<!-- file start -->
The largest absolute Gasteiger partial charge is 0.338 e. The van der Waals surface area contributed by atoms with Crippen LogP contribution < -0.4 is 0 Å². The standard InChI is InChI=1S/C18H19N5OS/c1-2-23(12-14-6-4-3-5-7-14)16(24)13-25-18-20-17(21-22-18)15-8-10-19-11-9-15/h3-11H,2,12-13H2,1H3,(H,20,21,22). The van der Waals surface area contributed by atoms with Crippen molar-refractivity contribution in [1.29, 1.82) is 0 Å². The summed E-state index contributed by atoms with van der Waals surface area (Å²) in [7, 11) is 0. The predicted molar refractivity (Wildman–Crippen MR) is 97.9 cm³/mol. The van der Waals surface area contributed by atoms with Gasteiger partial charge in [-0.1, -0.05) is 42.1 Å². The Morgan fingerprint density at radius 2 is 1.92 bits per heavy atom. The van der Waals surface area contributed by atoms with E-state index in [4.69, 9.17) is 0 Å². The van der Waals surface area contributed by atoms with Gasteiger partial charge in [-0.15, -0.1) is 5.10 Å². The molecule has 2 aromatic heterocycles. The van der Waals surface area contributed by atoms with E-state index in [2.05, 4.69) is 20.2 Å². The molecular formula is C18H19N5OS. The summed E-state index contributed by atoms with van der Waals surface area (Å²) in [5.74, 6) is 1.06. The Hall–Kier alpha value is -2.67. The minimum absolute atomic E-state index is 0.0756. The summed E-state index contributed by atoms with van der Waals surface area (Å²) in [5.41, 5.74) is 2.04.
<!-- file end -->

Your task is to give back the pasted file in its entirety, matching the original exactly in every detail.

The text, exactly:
The largest absolute Gasteiger partial charge is 0.338 e. The van der Waals surface area contributed by atoms with Crippen LogP contribution < -0.4 is 0 Å². The standard InChI is InChI=1S/C18H19N5OS/c1-2-23(12-14-6-4-3-5-7-14)16(24)13-25-18-20-17(21-22-18)15-8-10-19-11-9-15/h3-11H,2,12-13H2,1H3,(H,20,21,22). The van der Waals surface area contributed by atoms with Crippen molar-refractivity contribution in [1.29, 1.82) is 0 Å². The summed E-state index contributed by atoms with van der Waals surface area (Å²) in [7, 11) is 0. The predicted molar refractivity (Wildman–Crippen MR) is 97.9 cm³/mol. The van der Waals surface area contributed by atoms with Gasteiger partial charge in [-0.1, -0.05) is 42.1 Å². The Morgan fingerprint density at radius 2 is 1.92 bits per heavy atom. The van der Waals surface area contributed by atoms with E-state index in [4.69, 9.17) is 0 Å². The van der Waals surface area contributed by atoms with Gasteiger partial charge in [-0.15, -0.1) is 5.10 Å². The molecule has 2 aromatic heterocycles. The van der Waals surface area contributed by atoms with E-state index in [2.05, 4.69) is 20.2 Å². The molecular formula is C18H19N5OS. The summed E-state index contributed by atoms with van der Waals surface area (Å²) in [5.74, 6) is 1.06. The Hall–Kier alpha value is -2.67. The minimum absolute atomic E-state index is 0.0756. The summed E-state index contributed by atoms with van der Waals surface area (Å²) in [5.41, 5.74) is 2.04.